2020 Democrats hope powerful Nevada union can help serve them a win
The Nevada caucuses, which are the third presidential Democratic nominating contest, are less than six months away, and Democratic presidential candidates are ramping up efforts to court a mammoth Las Vegas labor union that has played an important role in the caucus outcome in the past.
Claiming to be "one of the strongest political forces in the state," the Culinary Union has only rarely shied away from wielding its influence in Nevada. Its 60,000 members work at the heart of the state's economy: the gaming and tourism industry.
With what is currently the largest primary field in recent history, a split outcome in the first two contests in Iowa and New Hampshire would leave a big opening for a presidential hopeful in Nevada. The union's endorsement in the 2008 caucuses — Nevada's first as an early deciding contest — was seen as a pivotal boost for then-candidate Barack Obama, though insufficient to deliver a majority of the state's precincts. Still, while Clinton won the state, Obama took more delegates because of the way Nevada apportions them.
"We were the first union who endorsed President Obama, and we feel proud about that," Geoconda Arguello-Kline, secretary-treasurer for the Culinary Union told CBS News.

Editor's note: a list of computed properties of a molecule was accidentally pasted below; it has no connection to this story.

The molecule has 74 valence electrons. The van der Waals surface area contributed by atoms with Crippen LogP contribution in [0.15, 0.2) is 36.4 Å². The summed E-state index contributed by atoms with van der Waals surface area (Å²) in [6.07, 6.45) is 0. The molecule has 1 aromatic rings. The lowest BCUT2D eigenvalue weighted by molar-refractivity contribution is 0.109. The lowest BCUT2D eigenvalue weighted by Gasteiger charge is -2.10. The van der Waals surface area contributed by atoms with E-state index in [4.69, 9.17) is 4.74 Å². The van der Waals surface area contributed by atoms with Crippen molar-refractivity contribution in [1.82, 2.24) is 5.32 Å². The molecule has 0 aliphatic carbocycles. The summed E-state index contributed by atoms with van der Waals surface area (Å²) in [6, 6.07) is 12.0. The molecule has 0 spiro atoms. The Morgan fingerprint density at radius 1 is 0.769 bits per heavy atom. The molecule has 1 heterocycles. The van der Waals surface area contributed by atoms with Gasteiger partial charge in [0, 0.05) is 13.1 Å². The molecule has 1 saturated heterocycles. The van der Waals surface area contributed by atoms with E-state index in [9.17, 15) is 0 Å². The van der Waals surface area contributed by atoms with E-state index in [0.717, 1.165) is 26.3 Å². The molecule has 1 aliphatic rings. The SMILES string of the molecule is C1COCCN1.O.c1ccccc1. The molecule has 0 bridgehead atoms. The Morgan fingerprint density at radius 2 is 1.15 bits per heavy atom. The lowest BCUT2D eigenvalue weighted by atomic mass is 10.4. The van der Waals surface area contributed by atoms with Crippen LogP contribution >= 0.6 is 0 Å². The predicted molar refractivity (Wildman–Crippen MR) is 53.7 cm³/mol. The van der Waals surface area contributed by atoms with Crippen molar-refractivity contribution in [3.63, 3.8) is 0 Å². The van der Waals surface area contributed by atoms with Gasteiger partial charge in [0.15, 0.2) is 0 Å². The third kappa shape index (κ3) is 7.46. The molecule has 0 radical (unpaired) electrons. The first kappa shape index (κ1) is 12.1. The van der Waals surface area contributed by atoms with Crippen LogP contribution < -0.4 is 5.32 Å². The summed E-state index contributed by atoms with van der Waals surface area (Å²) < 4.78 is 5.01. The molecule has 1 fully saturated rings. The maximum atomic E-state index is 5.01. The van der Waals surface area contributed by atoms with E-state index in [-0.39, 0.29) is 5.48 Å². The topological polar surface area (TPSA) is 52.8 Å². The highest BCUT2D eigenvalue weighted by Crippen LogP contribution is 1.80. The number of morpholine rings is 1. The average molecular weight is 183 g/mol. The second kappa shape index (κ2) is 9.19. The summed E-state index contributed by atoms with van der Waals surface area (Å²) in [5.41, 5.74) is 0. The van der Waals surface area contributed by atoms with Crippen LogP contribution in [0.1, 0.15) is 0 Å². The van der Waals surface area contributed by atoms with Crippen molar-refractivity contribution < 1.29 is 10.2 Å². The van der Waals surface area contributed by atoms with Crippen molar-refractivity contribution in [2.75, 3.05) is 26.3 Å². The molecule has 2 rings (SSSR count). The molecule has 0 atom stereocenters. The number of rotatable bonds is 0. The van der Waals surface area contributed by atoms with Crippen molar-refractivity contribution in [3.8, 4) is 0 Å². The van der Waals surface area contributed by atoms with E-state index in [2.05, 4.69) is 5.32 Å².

In 2016, the union sat out the contest amid a pitched battle in the state between Hillary Clinton and Bernie Sanders.
This year, the labor heavyweight has not ruled out a 2020 endorsement and will be looking a number of issues, including wages, healthcare, and immigration.
But there is also another factor that might hold some sway in the union's decision: the Culinary Union's years-long fight with Station Casinos, a local casino and hotel chain.
The Culinary Union has accused Station Casinos of ignoring successful elections to unionize at several of its twenty locations and stalling talks at some properties through costly court appeals. It also points to past accusations that workers were harassed and retaliated against over their labor organizing.
"Right now, the Station Casinos are sending the message that they don't respect the democratic process," said Arguello-Kline.
In May, the National Labor Relations Board, which is now under Republican control, ruled against Station Casinos for its "unlawful failure and refusal to recognize and bargain with the union" at the Palms. Station Casinos is appealing the decision.
"[O]ur challenges are both legal and appropriate," Michael Britt, senior vice president of government relations and corporate communications for the company, told CBS News in a statement.
The campaigns of Joe Biden, Cory Booker, Pete Buttigieg, Julián Castro, Kamala Harris, Amy Klobuchar, Beto O'Rourke, Bernie Sanders and Elizabeth Warren — have all voiced solidarity with the Culinary Union in its fight, calling on Station Casinos management to negotiate with the union.
Staff for Booker, Buttigieg, Castro, Harris, Klobuchar, and Sanders have also told CBS News that their campaigns have steered clear of all Station Casinos properties in Las Vegas, which has no shortage of hotels. These campaigns also say they have received no donations from the company's leadership.